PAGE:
One action is all it takes to turn Nigerian football around


Over the past week, I have been pondering a lot on what to put up as an article, and a new perspective and outlook for Nigerian football. Then it struck me, rather lazily when I was walking down the corridor of my house.

All the great marvels and wonders man has ever achieved were based on one primary factor, or maybe a couple. But what stands out for me is what I call the ‘wait for nobody attitude’. The problem we have with Nigerian football, as well as the country in its entirety, is we get stuck with what we don’t want and expect someone else to change it.

Let me drop some facts. Some time ago the English Football League was underachieving amongst its European counterparts, it was ragged with hooliganism, violence and poor infrastructure. Public confidence in the League was at an all-time low after a ban was enforced on English teams in Europe, and the Hillsborough disaster that claimed a lot of lives.

It was obvious something needed to change, so the top clubs like Arsenal, Manchester United, Liverpool, Everton, etc. resigned from the Football League to form the FA Premier League. The League we all adore today ‘regarded’ as the benchmark league. How they achieved that is of no relevance, the important thing is that the clubs acted. They didn’t wait for the FA to make the change they wanted to see, they enforced the change.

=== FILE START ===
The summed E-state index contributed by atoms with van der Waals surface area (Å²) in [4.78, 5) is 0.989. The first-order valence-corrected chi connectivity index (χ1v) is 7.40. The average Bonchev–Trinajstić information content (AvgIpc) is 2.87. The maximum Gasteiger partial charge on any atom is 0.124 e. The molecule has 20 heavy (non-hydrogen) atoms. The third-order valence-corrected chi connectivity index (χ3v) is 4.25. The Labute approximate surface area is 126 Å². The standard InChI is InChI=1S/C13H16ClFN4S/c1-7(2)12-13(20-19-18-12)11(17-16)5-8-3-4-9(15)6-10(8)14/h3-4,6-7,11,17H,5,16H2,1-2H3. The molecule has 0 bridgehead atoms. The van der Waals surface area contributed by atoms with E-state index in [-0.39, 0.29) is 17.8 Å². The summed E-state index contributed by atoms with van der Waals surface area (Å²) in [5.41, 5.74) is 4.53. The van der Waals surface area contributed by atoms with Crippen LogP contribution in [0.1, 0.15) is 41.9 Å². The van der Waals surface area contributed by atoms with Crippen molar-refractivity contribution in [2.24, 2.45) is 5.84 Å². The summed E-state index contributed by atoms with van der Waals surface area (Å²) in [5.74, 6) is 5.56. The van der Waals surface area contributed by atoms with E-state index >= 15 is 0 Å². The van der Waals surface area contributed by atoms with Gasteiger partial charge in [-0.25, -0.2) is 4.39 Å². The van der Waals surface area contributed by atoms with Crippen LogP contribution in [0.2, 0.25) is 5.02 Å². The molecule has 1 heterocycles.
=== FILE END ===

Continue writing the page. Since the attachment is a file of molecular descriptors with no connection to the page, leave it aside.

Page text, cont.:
The Spanish national team had issues too in the past, they were tagged ‘perennial underachievers’ boasting of only one European Championship in 1964. However, around the time of the 1992 Olympics in Barcelona, the country set up a national agenda to develop their football through player development from bottom-up and this yielded glorious fruits. Evident by the four-year spell from 2008 – 2012 when the Spanish national team won almost everything winnable, with such style and panache.

I cited two examples of how the relevant stakeholders improved the level of football in their country through the ‘wait for nobody attitude’. There are many lessons to be learnt from this for Nigerian Football. All stakeholders need to take action. Many individuals have the passion to run football in Nigeria at different levels, but yet they only complain that the Government and the football administrators are not doing enough.

Nigerian football only needs one person with the dream, passion and means to start a tidal wave of success and prosperity in our football. Even America wasn’t built by the Government; it was built by the enterprise of great men that resulted in a multiplier effect across the whole nation.

Football loving Nigerians must understand this. You can start a local football competition in your neighbourhood for the street kids or weekly football training for kids at your religious centre; maybe even start a local football team. The little things count and greater things come from them.

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